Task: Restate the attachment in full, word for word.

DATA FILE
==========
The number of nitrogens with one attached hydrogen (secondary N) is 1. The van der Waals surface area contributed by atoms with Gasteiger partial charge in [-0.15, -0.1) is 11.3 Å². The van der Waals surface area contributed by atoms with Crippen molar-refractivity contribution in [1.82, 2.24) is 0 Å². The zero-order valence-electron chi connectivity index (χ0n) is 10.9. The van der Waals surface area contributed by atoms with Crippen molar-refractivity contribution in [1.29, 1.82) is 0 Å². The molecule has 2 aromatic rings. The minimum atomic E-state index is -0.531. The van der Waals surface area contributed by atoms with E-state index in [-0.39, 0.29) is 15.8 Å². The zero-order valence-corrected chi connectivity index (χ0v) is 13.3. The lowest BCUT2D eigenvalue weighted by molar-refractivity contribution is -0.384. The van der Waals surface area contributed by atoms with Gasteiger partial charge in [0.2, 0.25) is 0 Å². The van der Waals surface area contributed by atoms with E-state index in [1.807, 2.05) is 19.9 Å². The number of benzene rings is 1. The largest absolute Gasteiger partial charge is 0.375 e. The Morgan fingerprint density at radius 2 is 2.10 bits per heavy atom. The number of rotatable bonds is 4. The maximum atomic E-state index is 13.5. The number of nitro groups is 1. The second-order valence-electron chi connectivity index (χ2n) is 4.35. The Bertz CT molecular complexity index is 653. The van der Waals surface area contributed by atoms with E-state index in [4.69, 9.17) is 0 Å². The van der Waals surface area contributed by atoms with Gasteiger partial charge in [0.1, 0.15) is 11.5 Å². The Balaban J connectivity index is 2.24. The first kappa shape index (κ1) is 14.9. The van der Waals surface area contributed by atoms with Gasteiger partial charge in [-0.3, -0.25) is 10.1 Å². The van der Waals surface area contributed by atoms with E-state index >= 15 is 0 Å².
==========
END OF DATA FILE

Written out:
The number of nitrogens with one attached hydrogen (secondary N) is 1. The van der Waals surface area contributed by atoms with Gasteiger partial charge in [-0.15, -0.1) is 11.3 Å². The van der Waals surface area contributed by atoms with Crippen molar-refractivity contribution in [1.82, 2.24) is 0 Å². The zero-order valence-electron chi connectivity index (χ0n) is 10.9. The van der Waals surface area contributed by atoms with Crippen molar-refractivity contribution in [1.29, 1.82) is 0 Å². The molecule has 2 aromatic rings. The minimum atomic E-state index is -0.531. The van der Waals surface area contributed by atoms with E-state index in [-0.39, 0.29) is 15.8 Å². The zero-order valence-corrected chi connectivity index (χ0v) is 13.3. The lowest BCUT2D eigenvalue weighted by molar-refractivity contribution is -0.384. The van der Waals surface area contributed by atoms with Gasteiger partial charge in [0.2, 0.25) is 0 Å². The van der Waals surface area contributed by atoms with E-state index in [1.807, 2.05) is 19.9 Å². The number of benzene rings is 1. The largest absolute Gasteiger partial charge is 0.375 e. The Morgan fingerprint density at radius 2 is 2.10 bits per heavy atom. The number of rotatable bonds is 4. The maximum atomic E-state index is 13.5. The number of nitro groups is 1. The second-order valence-electron chi connectivity index (χ2n) is 4.35. The Bertz CT molecular complexity index is 653. The van der Waals surface area contributed by atoms with E-state index in [4.69, 9.17) is 0 Å². The van der Waals surface area contributed by atoms with Gasteiger partial charge in [0.1, 0.15) is 11.5 Å². The Balaban J connectivity index is 2.24. The first kappa shape index (κ1) is 14.9. The van der Waals surface area contributed by atoms with Gasteiger partial charge in [-0.3, -0.25) is 10.1 Å². The van der Waals surface area contributed by atoms with E-state index >= 15 is 0 Å².